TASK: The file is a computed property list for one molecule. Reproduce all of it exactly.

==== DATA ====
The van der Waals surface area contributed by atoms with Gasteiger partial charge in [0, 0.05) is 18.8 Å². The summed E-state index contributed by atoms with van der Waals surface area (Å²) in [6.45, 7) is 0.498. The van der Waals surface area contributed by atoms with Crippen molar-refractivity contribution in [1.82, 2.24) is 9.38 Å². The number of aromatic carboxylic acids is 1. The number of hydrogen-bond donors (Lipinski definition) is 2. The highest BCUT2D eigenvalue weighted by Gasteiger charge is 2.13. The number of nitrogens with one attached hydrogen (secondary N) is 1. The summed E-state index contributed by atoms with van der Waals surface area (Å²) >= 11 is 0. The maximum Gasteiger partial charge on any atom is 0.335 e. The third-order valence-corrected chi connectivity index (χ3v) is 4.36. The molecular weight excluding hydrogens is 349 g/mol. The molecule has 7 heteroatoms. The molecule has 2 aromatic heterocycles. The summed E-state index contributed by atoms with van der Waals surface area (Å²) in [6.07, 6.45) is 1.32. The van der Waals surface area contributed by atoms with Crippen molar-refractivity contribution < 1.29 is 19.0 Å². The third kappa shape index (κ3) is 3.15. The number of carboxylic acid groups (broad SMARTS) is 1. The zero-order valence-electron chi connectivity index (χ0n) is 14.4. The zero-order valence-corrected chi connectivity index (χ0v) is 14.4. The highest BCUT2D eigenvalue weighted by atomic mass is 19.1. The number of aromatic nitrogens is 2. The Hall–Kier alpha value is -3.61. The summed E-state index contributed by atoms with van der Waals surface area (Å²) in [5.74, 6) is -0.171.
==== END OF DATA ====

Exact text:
The van der Waals surface area contributed by atoms with Gasteiger partial charge in [0, 0.05) is 18.8 Å². The summed E-state index contributed by atoms with van der Waals surface area (Å²) in [6.45, 7) is 0.498. The van der Waals surface area contributed by atoms with Crippen molar-refractivity contribution in [1.82, 2.24) is 9.38 Å². The number of aromatic carboxylic acids is 1. The number of hydrogen-bond donors (Lipinski definition) is 2. The highest BCUT2D eigenvalue weighted by Gasteiger charge is 2.13. The number of nitrogens with one attached hydrogen (secondary N) is 1. The summed E-state index contributed by atoms with van der Waals surface area (Å²) >= 11 is 0. The maximum Gasteiger partial charge on any atom is 0.335 e. The third-order valence-corrected chi connectivity index (χ3v) is 4.36. The molecular weight excluding hydrogens is 349 g/mol. The molecule has 7 heteroatoms. The molecule has 2 aromatic heterocycles. The summed E-state index contributed by atoms with van der Waals surface area (Å²) in [6.07, 6.45) is 1.32. The van der Waals surface area contributed by atoms with Crippen molar-refractivity contribution < 1.29 is 19.0 Å². The third kappa shape index (κ3) is 3.15. The number of carboxylic acid groups (broad SMARTS) is 1. The zero-order valence-electron chi connectivity index (χ0n) is 14.4. The zero-order valence-corrected chi connectivity index (χ0v) is 14.4. The highest BCUT2D eigenvalue weighted by atomic mass is 19.1. The number of aromatic nitrogens is 2. The Hall–Kier alpha value is -3.61. The summed E-state index contributed by atoms with van der Waals surface area (Å²) in [5.74, 6) is -0.171.